Every Fourth of July weekend, the Waterfront Blues Festival takes over downtown Portland’s Waterfront Park.
Don't miss the 10th and final Big Float, which invites thousands of people downtown to swim and float in the Willamette River on July 10.
Oregon will welcome approximately 2,000 track and field athletes from over 200 nations this July.
Illustration by Subin Yang
A City of Neighborhoods
Portland is known for the vibrancy and uniqueness of its many neighborhoods, each with a distinct sense of place, and — in quirky Portland fashion — spread across six so-called "quadrants."
Locals will tell you that you haven’t truly been to Portland until you’ve connected with our diverse communities.
Visit our neighborhoods page to get acquainted with more than 20 awesome Portland neighborhoods.
Portland’s cycling culture peaks during summer’s multi-week Pedalpalooza, featuring 200+ local-led, …
Piano Push Play invites local artists to transform old, donated pianos into whimsical works of art w…
Every Fourth of July weekend, the Waterfront Blues Festival takes over downtown Portland’s Waterfr…
The Portland Farmers Market at Portland State University will be open every Saturday, year-round. Ap…
Rocky Butte Farmers Market is a registered 501(c)3 non-profit providing area residents with access t…
Open every Saturday from March–December, Portland Saturday Market is the largest arts-and-crafts f…
Frequently Asked Questions About Portland, Oregon
Where is Portland, Oregon?
How far is Portland from Seattle?
How many days should I spend in Portland, Oregon?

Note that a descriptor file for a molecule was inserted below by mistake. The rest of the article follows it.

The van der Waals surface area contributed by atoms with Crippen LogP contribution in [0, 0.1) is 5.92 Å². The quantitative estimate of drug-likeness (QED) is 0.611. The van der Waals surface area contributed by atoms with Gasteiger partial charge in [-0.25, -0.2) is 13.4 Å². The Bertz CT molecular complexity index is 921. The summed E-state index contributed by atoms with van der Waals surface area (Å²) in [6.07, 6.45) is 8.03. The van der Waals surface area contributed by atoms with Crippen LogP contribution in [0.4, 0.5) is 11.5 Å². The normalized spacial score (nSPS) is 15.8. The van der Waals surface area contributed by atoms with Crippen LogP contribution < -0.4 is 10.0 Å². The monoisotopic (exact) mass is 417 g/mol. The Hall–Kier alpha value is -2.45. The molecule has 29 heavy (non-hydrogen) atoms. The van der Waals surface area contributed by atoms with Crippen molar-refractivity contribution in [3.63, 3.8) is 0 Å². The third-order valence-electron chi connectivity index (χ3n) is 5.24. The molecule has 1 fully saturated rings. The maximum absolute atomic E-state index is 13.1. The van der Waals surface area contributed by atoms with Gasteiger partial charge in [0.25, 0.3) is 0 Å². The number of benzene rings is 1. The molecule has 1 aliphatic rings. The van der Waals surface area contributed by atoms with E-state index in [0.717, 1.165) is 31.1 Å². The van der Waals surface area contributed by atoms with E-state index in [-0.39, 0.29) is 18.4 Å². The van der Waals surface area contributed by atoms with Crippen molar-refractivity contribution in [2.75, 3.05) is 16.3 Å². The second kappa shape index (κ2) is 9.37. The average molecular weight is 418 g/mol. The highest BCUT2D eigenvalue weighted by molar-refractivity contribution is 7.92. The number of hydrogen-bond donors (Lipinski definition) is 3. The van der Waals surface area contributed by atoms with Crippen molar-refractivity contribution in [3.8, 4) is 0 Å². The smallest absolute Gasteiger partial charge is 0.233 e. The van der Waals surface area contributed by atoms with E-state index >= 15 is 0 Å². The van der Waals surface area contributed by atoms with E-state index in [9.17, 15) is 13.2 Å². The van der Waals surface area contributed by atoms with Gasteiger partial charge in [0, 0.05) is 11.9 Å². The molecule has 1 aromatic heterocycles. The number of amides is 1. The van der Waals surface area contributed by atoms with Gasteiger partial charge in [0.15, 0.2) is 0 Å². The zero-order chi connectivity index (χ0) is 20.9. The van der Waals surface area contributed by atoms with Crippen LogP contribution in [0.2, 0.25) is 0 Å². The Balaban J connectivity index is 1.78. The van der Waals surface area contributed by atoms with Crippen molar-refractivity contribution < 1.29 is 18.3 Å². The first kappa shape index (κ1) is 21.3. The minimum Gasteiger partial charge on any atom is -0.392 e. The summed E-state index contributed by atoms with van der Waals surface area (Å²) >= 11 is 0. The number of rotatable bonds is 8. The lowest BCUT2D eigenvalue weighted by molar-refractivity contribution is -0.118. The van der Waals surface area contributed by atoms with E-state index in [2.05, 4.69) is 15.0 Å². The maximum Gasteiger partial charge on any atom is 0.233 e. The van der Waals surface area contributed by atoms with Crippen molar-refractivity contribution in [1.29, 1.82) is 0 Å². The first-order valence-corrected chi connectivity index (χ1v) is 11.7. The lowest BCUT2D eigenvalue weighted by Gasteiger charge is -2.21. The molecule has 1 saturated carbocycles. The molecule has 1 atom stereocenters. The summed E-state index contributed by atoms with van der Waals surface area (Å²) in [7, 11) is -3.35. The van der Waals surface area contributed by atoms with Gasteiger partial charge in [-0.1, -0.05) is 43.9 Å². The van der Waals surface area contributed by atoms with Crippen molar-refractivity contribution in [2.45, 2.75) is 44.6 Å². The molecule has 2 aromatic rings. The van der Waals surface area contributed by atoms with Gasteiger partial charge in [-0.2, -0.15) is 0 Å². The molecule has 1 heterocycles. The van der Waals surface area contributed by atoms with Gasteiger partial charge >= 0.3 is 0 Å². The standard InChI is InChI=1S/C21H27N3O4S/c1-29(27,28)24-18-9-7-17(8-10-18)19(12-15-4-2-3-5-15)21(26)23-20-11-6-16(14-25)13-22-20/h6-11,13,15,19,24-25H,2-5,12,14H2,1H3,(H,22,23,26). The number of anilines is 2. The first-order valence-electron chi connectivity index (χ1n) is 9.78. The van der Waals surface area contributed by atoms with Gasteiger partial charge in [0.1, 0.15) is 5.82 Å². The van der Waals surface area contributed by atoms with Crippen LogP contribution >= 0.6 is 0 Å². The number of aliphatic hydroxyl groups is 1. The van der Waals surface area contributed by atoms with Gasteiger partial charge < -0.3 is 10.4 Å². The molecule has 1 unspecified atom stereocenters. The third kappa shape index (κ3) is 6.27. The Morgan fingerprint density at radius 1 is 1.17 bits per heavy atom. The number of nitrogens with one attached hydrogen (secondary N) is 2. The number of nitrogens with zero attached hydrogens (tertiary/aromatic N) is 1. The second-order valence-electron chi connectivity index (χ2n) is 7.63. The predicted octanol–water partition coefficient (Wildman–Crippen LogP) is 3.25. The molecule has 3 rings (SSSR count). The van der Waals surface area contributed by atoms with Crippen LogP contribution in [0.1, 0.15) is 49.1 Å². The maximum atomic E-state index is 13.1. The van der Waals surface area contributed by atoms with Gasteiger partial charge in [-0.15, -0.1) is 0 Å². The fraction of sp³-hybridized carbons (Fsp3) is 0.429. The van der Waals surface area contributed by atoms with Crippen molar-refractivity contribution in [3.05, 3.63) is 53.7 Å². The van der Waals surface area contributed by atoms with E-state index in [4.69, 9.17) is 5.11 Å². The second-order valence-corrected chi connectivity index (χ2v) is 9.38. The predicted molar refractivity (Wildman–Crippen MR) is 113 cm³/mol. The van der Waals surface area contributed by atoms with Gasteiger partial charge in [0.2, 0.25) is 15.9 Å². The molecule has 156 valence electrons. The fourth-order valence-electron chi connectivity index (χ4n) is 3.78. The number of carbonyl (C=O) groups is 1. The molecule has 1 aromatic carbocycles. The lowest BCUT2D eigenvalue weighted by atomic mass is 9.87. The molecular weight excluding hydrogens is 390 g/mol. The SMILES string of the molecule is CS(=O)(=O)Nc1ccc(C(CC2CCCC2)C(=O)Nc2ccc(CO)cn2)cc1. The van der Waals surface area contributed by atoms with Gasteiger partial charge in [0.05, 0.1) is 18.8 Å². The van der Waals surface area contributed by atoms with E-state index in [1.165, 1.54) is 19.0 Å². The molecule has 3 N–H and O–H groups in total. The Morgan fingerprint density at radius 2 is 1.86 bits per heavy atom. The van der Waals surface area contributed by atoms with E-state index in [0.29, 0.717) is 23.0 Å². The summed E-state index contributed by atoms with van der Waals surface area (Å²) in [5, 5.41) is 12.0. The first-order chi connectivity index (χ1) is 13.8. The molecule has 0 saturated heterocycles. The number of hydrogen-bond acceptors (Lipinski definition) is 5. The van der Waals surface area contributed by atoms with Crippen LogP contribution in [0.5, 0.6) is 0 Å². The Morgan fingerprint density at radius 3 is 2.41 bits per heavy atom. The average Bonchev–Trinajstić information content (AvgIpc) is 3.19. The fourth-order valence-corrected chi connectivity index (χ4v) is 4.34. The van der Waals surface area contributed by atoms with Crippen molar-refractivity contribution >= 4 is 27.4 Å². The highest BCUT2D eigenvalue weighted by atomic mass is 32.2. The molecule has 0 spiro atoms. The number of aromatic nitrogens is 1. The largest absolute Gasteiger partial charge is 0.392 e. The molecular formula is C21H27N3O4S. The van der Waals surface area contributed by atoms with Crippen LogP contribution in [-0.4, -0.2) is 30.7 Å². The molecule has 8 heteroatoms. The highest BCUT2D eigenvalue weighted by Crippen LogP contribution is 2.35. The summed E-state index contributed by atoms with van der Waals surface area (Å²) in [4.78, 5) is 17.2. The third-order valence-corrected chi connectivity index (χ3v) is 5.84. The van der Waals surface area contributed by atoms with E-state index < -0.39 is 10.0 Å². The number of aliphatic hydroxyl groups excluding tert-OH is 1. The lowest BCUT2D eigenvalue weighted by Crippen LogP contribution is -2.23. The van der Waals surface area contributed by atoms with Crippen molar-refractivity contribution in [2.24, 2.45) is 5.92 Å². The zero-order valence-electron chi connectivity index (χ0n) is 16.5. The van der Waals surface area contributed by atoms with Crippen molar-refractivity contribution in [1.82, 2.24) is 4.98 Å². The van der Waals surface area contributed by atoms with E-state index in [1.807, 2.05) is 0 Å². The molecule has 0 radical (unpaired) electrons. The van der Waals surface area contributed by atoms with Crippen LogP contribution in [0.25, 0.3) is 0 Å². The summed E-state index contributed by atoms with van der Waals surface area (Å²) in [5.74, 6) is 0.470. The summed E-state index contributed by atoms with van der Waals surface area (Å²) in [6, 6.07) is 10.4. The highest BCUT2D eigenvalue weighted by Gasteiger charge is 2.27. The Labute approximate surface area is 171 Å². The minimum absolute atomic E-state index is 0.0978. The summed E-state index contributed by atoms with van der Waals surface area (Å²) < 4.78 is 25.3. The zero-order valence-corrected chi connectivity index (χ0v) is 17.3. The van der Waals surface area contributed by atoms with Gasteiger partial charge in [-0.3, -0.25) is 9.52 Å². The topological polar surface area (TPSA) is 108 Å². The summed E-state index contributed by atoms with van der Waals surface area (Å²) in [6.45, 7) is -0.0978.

No matter how long your scheduled visit is, there are always more live music venues, art galleries, food carts and natural areas to explore.
What is life in Portland, Oregon, like?
It’s typical to spend a day in Portland strolling through one of the city’s many unique neighborhoods, visiting locally owned businesses, restaurants, public green spaces and cultural attractions.
Perhaps because of our abundant rainfall, Portland’s culture of coziness encourages people to spend time indoors honing their crafts, making art, enjoying delicious food, seeing live music, browsing bookstores, and sipping tea, beer, wine, cocktails and coffee.
Rain or shine, you can take advantage of the city’s proximity to nature by playing in the Willamette River, wandering through lush public parks and gardens, biking the city’s 162 miles (261 km) of bike lanes and hiking trails both within city limits and in the nearby Columbia River Gorge.
What is there to do in Portland, Oregon?
Portland also offers a seemingly infinite array of things to see, taste and do. For a first-time trip, we recommend checking out our list of top sights and things to do in Portland. To take a deeper dive, check out our culture collection where you can explore dozens of ways to enjoy Portland’s music, art, bike culture, food, beer, outdoors, makers, tax-free shopping, cultural communities, nightlife, sports, cannabis, weirdness and more.
What should I see in Portland, Oregon?
For a deeper dive into things to see and do in Portland, check out our culture collection where you can explore dozens of ways to enjoy the city’s music, art, bike culture, food, beer, outdoors, makers, cultural communities, nightlife, sports, cannabis, weirdness and more.
What makes Portland, Oregon, unique?
Portlanders also place a high value on sustainability, which can be seen in the way locals maintain and enjoy the city’s public gardens and green spaces, urban forests, miles of protected bike lanes, efficient public transportation and preserved natural areas.
What is Portland known for?
Portland’s layout is also unique. With 12 bridges entirely within city limits, and several more connecting Portland to Vancouver, Washington, the city’s “Bridgetown” moniker is certainly accurate. Portland is divided into north and south by Burnside Street and into east and west by the Willamette River. What’s the final result of this awesome confluence of bridges, rivers and bustling streets? A vibrant city with six quadrants (yes, there are six of them!) and more than 90 formally recognized neighborhoods — each with its own unique style, each calling out to be explored.
What food is Portland famous for?